This software has also enabled today's modern machinist to be able to think about part processing differently. High end CAM systems, for example, have changed the way many manufacturers rough their parts. Trochoidal milling is very popular and involves milling with the side flutes of an endmill and a larger depth of cut, but a shallow stepover. The metal removal rate can be huge when the part allows for this type of tool path to be used rather than the conventional Z slice method. Additionally, software companies have enhanced this tool path design to look more like a “D” when cutting as compared to an “O.” This simple reduction in length creates a faster cycle time. Even better, when the cutter is not engaged, it's possible to add lifts in the Z axis, so the tool is not dragging over material that has already been cut. This reduces the amount of heat generated on the tool.
With these enhancements to toolpaths, the computer must be able to handle the increased requirements. If it takes hours to generate a tool path, would a new or different designed computer be able to do the same in a few minutes? Its common knowledge that computers are updated almost every year with new technologies and CAM systems have begun to take note of this. Processing tool paths in the background enables the programmer to continue to work while the tool path is generated in the background. Further, newer computer processors have more cores which allow modern CAM software to do more calculations simultaneously, resulting in quicker tool path generation.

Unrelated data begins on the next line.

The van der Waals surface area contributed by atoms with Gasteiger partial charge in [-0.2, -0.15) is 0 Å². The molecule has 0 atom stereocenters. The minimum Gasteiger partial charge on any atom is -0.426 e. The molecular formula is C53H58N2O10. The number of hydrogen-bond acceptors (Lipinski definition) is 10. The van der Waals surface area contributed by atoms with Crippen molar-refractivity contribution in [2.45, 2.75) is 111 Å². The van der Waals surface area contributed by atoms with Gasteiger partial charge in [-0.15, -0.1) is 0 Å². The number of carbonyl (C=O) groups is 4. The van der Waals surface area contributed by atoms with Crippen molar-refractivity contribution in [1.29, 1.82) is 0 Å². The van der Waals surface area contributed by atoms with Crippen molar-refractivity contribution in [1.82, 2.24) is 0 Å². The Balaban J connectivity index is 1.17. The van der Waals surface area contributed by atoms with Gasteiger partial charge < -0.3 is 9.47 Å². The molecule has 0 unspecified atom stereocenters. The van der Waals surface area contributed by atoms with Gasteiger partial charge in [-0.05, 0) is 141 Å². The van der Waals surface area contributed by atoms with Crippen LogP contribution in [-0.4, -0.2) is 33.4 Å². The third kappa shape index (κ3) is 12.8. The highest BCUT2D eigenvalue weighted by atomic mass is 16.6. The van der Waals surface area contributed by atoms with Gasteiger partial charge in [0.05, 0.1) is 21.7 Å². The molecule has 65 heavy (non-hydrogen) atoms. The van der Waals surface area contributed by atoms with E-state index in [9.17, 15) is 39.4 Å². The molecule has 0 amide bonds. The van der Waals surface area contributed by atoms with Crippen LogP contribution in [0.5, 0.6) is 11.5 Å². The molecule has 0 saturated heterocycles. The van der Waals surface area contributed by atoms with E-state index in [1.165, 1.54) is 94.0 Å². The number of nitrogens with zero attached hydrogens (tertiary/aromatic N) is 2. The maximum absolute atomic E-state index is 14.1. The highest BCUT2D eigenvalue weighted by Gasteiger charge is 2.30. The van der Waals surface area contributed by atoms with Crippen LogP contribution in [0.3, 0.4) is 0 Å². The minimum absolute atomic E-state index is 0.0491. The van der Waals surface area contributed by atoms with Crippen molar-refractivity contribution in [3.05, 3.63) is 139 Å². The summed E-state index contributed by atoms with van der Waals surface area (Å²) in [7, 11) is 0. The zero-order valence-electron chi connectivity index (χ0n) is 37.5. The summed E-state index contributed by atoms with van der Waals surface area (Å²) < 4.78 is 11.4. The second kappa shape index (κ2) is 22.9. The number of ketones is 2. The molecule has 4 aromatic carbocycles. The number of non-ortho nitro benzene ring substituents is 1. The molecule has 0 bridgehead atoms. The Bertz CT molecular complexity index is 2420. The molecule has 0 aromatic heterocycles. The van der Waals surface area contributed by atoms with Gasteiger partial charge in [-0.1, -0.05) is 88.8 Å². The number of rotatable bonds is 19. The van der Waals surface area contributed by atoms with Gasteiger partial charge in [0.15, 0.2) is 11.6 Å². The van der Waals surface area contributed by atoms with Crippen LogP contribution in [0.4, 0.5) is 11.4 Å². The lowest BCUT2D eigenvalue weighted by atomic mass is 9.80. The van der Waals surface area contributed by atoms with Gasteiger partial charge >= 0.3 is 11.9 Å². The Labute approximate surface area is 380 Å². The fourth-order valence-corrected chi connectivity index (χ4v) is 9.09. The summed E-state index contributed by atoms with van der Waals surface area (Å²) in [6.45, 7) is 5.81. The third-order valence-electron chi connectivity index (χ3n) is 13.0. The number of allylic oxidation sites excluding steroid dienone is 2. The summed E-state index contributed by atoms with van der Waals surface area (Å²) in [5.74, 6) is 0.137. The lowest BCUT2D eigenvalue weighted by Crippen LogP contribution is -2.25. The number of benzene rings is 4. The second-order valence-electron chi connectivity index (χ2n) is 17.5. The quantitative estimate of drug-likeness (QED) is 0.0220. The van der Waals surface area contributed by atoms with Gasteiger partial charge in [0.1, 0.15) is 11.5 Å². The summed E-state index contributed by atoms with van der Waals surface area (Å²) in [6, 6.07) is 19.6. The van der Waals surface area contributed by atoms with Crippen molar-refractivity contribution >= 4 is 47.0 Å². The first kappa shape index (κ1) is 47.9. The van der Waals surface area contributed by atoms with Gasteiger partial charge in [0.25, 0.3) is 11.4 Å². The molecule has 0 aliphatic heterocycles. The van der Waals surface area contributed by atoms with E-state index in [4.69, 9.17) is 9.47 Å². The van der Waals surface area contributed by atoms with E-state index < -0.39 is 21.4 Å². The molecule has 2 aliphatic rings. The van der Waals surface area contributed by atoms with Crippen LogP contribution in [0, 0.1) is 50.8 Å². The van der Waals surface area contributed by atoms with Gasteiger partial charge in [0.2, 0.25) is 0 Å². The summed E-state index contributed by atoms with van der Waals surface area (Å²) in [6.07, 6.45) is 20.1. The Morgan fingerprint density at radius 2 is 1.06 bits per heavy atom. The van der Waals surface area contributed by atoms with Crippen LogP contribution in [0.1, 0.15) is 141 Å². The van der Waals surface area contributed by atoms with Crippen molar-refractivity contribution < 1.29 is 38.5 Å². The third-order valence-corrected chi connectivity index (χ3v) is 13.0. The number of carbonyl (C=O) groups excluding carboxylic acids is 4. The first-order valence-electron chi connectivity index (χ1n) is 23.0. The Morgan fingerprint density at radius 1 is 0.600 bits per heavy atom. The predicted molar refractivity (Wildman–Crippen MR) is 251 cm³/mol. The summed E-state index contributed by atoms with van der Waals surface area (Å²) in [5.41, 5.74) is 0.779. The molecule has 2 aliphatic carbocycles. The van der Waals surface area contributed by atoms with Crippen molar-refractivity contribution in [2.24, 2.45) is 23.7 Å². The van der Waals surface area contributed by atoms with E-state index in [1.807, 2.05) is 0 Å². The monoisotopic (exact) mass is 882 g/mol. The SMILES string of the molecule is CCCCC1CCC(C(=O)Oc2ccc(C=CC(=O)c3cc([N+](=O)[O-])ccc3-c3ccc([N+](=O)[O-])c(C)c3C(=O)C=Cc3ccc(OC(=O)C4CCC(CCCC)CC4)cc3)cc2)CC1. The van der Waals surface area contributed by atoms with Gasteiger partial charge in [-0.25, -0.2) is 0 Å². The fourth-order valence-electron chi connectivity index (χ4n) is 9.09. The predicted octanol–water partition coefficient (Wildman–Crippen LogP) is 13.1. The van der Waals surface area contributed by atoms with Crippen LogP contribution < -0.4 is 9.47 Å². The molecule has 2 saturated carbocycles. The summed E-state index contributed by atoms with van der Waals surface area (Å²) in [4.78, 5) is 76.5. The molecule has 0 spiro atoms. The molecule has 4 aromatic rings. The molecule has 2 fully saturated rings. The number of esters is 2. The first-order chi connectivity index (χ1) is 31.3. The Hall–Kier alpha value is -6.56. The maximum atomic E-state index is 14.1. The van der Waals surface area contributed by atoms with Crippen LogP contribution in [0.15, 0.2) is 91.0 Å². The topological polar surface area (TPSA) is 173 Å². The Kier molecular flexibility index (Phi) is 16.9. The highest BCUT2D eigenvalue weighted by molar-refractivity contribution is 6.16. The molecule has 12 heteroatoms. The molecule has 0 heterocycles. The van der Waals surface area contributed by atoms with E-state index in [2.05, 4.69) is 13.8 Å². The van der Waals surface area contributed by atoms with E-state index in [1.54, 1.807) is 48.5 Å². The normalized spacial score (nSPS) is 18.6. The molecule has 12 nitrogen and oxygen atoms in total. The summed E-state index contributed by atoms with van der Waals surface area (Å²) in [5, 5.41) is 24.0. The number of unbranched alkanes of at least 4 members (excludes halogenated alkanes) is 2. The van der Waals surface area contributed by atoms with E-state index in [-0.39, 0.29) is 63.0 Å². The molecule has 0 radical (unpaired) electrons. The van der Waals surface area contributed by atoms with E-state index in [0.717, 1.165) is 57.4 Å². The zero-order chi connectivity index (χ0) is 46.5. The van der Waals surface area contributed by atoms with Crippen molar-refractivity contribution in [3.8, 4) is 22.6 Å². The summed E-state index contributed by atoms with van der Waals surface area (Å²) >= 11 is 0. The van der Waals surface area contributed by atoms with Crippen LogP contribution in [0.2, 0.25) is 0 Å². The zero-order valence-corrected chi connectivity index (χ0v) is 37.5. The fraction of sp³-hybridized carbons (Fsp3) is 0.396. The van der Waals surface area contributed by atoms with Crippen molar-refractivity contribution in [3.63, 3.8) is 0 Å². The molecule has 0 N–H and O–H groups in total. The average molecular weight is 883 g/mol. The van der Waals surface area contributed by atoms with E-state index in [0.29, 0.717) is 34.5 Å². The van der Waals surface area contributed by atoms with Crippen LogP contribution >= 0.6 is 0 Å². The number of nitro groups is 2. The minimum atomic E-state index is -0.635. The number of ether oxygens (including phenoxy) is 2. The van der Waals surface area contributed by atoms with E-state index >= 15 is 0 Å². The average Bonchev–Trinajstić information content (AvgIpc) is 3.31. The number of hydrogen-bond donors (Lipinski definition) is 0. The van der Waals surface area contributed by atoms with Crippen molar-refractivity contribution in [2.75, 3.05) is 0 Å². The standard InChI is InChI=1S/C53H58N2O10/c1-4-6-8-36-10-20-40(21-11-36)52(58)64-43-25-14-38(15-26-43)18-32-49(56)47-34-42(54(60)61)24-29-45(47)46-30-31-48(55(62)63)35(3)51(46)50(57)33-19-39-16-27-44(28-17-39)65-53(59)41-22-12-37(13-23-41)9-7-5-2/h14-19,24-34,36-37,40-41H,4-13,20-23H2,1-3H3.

It seems like nearly everything about HSM has changed over the last 10 years. While the theory and some of the ideas remain constant, the application continues to be propelled forward. Whether it be a better tool coating, a more rigid machine design, or a new way to tool path concept, the ability to combine the best practices is what enables todays modern Die/Mold shop to run HSM.
Today's 5-flute high-feed roughing end mills achieve 4X higher MRR (Material Removal Rate) in P20 tool steel.
High-Speed Machining in Aerospace Applications
High-speed cutting techniques have been common within the Aerospace industry for very many years. Initially, these techniques were applied to aluminum parts; however, over time the same types of cutting approaches have been applied to other aerospace materials as well. “Go fast and take a light cut” applies to all these materials, the difference being what constitutes “fast.” Fast in titanium is dog slow in aluminum.
The development of high-speed machining has always been a “leap frog” series of product/process improvements between the machine tool builders and the cutting tool suppliers. As higher performance spindles became available, the cutting tool performance was often the limitation. As cutting tools improved, the spindle speed and power needs increased, causing new machine and spindle designs to become available. This sequence continues.
Today, Makino offers large, high-performance aluminum-focused machines with 33,000 rpm, 175 horsepower spindles and large titanium/hard-metal-focused machines with 4,000 rpm, 130 HP, 737 ft/lb spindles.
Smaller machine platforms may also be configured to provide high-speed machining capabilities for smaller parts.
Current process performance parameters as well as what was considered high speed aerospace processing 20 years ago are shown in the following examples:
Example of a fir tree slot on a turbine disc being machined on a Makino HEAT Extreme Wire EDM at a 48% reduction in cycle time due to 1.9X faster machining speed.
While searching for machine tools to adopt HSM, look for demonstrations of rigidity, adaptive control processing speed and spindles that can run at unlimited full duty speed. It takes more than just the machine tool—all the other aspects like tooling, toolholders and CAM systems are designed to work together for HSM.
In summary, HSM takes many forms dependent on materials and applications. While it's the standard for today's machining, it's dynamic and will change as technologies are developed.